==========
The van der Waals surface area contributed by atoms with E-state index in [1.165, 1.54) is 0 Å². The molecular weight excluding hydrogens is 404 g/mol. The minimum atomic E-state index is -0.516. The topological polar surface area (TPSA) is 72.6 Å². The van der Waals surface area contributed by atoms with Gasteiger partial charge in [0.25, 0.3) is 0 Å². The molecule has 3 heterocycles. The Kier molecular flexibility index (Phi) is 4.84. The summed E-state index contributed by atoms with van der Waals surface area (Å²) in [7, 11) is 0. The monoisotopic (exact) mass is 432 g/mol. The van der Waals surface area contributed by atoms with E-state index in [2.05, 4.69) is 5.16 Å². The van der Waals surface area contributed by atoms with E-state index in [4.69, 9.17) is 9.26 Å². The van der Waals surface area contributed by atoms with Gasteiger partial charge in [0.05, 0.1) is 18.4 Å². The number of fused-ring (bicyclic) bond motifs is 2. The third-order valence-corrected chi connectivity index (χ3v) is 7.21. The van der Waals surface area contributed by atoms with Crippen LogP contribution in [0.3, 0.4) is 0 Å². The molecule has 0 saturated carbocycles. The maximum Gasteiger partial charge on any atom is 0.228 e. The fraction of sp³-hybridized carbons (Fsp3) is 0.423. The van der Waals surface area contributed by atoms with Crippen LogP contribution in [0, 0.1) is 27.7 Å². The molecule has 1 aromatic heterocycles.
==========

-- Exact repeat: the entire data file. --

The van der Waals surface area contributed by atoms with E-state index in [1.165, 1.54) is 0 Å². The molecular weight excluding hydrogens is 404 g/mol. The minimum atomic E-state index is -0.516. The topological polar surface area (TPSA) is 72.6 Å². The van der Waals surface area contributed by atoms with Gasteiger partial charge in [0.25, 0.3) is 0 Å². The molecule has 3 heterocycles. The Kier molecular flexibility index (Phi) is 4.84. The summed E-state index contributed by atoms with van der Waals surface area (Å²) in [7, 11) is 0. The monoisotopic (exact) mass is 432 g/mol. The van der Waals surface area contributed by atoms with E-state index in [2.05, 4.69) is 5.16 Å². The van der Waals surface area contributed by atoms with E-state index in [4.69, 9.17) is 9.26 Å². The van der Waals surface area contributed by atoms with Gasteiger partial charge in [0.05, 0.1) is 18.4 Å². The number of fused-ring (bicyclic) bond motifs is 2. The third-order valence-corrected chi connectivity index (χ3v) is 7.21. The van der Waals surface area contributed by atoms with Crippen LogP contribution in [0.3, 0.4) is 0 Å². The molecule has 0 saturated carbocycles. The maximum Gasteiger partial charge on any atom is 0.228 e. The fraction of sp³-hybridized carbons (Fsp3) is 0.423. The van der Waals surface area contributed by atoms with Crippen LogP contribution in [0, 0.1) is 27.7 Å². The molecule has 1 aromatic heterocycles.